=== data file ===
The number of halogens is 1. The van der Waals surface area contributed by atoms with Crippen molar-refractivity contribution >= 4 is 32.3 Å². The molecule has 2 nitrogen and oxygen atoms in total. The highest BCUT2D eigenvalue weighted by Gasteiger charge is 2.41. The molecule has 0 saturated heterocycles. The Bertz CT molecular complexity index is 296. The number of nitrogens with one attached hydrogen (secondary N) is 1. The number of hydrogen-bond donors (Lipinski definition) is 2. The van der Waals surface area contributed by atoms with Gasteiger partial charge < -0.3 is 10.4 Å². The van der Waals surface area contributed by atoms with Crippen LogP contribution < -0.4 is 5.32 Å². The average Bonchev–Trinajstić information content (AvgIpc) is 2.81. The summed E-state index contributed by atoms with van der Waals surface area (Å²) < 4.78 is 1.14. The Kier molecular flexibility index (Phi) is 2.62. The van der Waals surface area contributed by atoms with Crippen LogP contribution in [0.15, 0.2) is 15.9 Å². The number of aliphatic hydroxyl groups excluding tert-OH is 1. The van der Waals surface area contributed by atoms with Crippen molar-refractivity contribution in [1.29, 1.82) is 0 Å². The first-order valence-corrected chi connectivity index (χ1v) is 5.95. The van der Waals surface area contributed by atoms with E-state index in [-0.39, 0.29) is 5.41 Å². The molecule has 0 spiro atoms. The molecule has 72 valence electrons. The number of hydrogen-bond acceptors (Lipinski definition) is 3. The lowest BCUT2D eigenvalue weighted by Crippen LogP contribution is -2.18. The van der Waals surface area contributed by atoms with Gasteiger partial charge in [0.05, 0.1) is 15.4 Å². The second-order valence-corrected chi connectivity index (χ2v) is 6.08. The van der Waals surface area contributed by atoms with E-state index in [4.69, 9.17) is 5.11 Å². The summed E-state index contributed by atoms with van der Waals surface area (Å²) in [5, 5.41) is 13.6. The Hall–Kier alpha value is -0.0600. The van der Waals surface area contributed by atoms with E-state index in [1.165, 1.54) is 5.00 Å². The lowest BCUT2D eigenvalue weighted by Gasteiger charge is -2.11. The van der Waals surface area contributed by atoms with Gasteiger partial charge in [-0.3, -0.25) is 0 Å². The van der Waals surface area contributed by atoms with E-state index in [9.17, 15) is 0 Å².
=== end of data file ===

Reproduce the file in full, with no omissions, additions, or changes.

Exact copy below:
The number of halogens is 1. The van der Waals surface area contributed by atoms with Crippen molar-refractivity contribution >= 4 is 32.3 Å². The molecule has 2 nitrogen and oxygen atoms in total. The highest BCUT2D eigenvalue weighted by Gasteiger charge is 2.41. The molecule has 0 saturated heterocycles. The Bertz CT molecular complexity index is 296. The number of nitrogens with one attached hydrogen (secondary N) is 1. The number of hydrogen-bond donors (Lipinski definition) is 2. The van der Waals surface area contributed by atoms with Gasteiger partial charge < -0.3 is 10.4 Å². The van der Waals surface area contributed by atoms with Crippen LogP contribution < -0.4 is 5.32 Å². The average Bonchev–Trinajstić information content (AvgIpc) is 2.81. The summed E-state index contributed by atoms with van der Waals surface area (Å²) < 4.78 is 1.14. The Kier molecular flexibility index (Phi) is 2.62. The van der Waals surface area contributed by atoms with Crippen LogP contribution in [0.15, 0.2) is 15.9 Å². The number of aliphatic hydroxyl groups excluding tert-OH is 1. The van der Waals surface area contributed by atoms with Crippen molar-refractivity contribution in [1.29, 1.82) is 0 Å². The first-order valence-corrected chi connectivity index (χ1v) is 5.95. The van der Waals surface area contributed by atoms with E-state index in [-0.39, 0.29) is 5.41 Å². The molecule has 0 spiro atoms. The molecule has 72 valence electrons. The number of hydrogen-bond acceptors (Lipinski definition) is 3. The lowest BCUT2D eigenvalue weighted by Crippen LogP contribution is -2.18. The van der Waals surface area contributed by atoms with Gasteiger partial charge in [0.05, 0.1) is 15.4 Å². The second-order valence-corrected chi connectivity index (χ2v) is 6.08. The van der Waals surface area contributed by atoms with E-state index in [4.69, 9.17) is 5.11 Å². The summed E-state index contributed by atoms with van der Waals surface area (Å²) in [5, 5.41) is 13.6. The Hall–Kier alpha value is -0.0600. The van der Waals surface area contributed by atoms with E-state index in [1.165, 1.54) is 5.00 Å². The lowest BCUT2D eigenvalue weighted by Gasteiger charge is -2.11. The van der Waals surface area contributed by atoms with Gasteiger partial charge in [-0.3, -0.25) is 0 Å². The van der Waals surface area contributed by atoms with E-state index in [9.17, 15) is 0 Å².